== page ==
The 39 Steps Review

Title: The 39 Steps
Release date: 2013-03-15 (download edition)
                      2013-03-29 (physical edition)
Developer: The Story Mechanics
Publisher: Kiss (download edition) / Avanquest Software (physical edition)

First of all I have to say that I have never actually read the book the game is based on, nor have I ever seen any of the movie adaptations. Actually, I haven't even heard of "The 39 Steps" before picking the game up. It's apparently a classic British spy novel that kickstarted the whole genre. Kudos for that but no cookie.

After completing the game I did some quick Wikipedying to check how closely it follows the novel and apparently the answer is "pretty damn close". If anything, it appears to be a very faithful adaptation, which is pretty impressive considering that none of the existing adaptations have followed the book plot to a T and all of them changed the very meaning of the phrase "thirty-nine steps".
You can replay the chapters at a later time.
T39S is a Western made visual novel with unusual aesthetics. Actually, the description "visual novel" has not even been used by the creator, which is not surprising because the game sports a distinct look and completely lacks many of the characteristics that are usually associated with VNs. There are no sprites and the game is composed mainly of beautiful backgrounds/CGs (the term can be used interchangeably here). I'm not kidding when I say that the game looks beautiful and sprawling vistas really give us a feel of Scottish wilderness. There are no sprites - when an occasion calls for a character to appear onscreen, a transparent white silhouette is introduced and that works pretty well. The textual placement uses a curious mix of NVL and bubble mode with sentences appearing in various places of the screen with fade effects. The text theoretically uses mouse movements in order to advance text: moving mouse clockwise advances the story forward, counterclockwise - backward. It's much simple than that, though. You can just use left mouse button for advancement just like in usual visual novels.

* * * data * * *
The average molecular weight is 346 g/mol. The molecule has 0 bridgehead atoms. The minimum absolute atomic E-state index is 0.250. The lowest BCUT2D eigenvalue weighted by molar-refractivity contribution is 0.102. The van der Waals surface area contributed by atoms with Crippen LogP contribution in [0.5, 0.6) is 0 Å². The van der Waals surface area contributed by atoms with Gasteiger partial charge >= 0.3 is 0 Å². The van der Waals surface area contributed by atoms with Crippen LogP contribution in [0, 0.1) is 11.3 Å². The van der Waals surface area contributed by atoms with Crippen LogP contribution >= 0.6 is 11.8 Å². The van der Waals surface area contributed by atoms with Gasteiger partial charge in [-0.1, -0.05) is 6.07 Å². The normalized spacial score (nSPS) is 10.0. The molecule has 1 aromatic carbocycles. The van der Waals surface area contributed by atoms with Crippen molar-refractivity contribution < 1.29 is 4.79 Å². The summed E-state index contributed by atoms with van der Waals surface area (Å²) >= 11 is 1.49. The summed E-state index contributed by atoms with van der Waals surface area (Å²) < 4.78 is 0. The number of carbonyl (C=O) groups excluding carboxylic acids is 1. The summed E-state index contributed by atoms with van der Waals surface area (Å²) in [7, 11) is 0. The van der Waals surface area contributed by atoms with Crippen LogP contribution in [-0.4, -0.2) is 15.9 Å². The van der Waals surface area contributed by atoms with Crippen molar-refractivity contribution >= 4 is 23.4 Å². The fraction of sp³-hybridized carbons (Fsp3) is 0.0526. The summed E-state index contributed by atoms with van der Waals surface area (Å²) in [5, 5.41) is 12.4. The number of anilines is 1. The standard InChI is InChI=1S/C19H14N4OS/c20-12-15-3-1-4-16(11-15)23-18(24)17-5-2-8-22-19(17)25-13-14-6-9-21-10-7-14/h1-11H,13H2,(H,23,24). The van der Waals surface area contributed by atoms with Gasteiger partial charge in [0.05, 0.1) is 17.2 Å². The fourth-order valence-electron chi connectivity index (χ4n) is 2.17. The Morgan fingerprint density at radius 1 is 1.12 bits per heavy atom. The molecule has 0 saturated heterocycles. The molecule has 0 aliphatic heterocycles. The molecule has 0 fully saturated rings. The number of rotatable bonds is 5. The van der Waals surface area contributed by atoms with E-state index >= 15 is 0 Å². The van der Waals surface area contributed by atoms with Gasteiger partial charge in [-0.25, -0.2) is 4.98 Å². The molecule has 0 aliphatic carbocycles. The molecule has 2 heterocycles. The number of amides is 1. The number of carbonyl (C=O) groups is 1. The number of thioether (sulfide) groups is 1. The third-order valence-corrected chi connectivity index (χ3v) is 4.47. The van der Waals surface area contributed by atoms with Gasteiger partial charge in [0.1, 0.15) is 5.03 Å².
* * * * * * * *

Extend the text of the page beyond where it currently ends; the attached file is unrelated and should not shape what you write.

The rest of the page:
T39S pretends to have a smattering of gameplay to spice the things up, but it's just a pretence. Everything is very linear and the hardest "gameplay" element is moving your mouse according to the arrows presented on the screen. I didn't mind though. I don't require gameplay in my VNs and the pretence was so good that I actually liked those moments of interactivity. That's why it's kind of hard for me to say that the plot is very lacking.
The "drawing exercises" ain't even timed.
Of course that is a problem of the original work rather than that of an adaptation. It all reads like a literary version of a Michael Bay movie. The events are highly unrealistic and the amount of Deus ex Machinas, Contrived Coincidences and improbable escapades break even my hardened threshold of disbelief.

OK, let me recap the gist behind the novel. Our protagonist is a certain Richard Hanney - a serviceman who recently returned to London from South Africa and is already bored with the urban lifestyle. It doesn't take long for his boredom to get lifted. One day his neighbour Franklin Scudder barges into his apartment and tells the story of the powers that try to instigate a major war in Europe (remember that both a novel and a game are set in 1914). One of the steps towards this conflict will be the assassination of a Greek Prime Minister in London. Hanney decides to let the guy stay in his flat for a few days as he has just faked his own days in order to throw off any possible pursuit. Sadly it doesn't work to his advantage and soon Scudder is killed with Hanney becoming a prime suspect. Richard takes Scudder's cypher book and escapes into Scotland where he decides to lay low until the date for assassination draws near.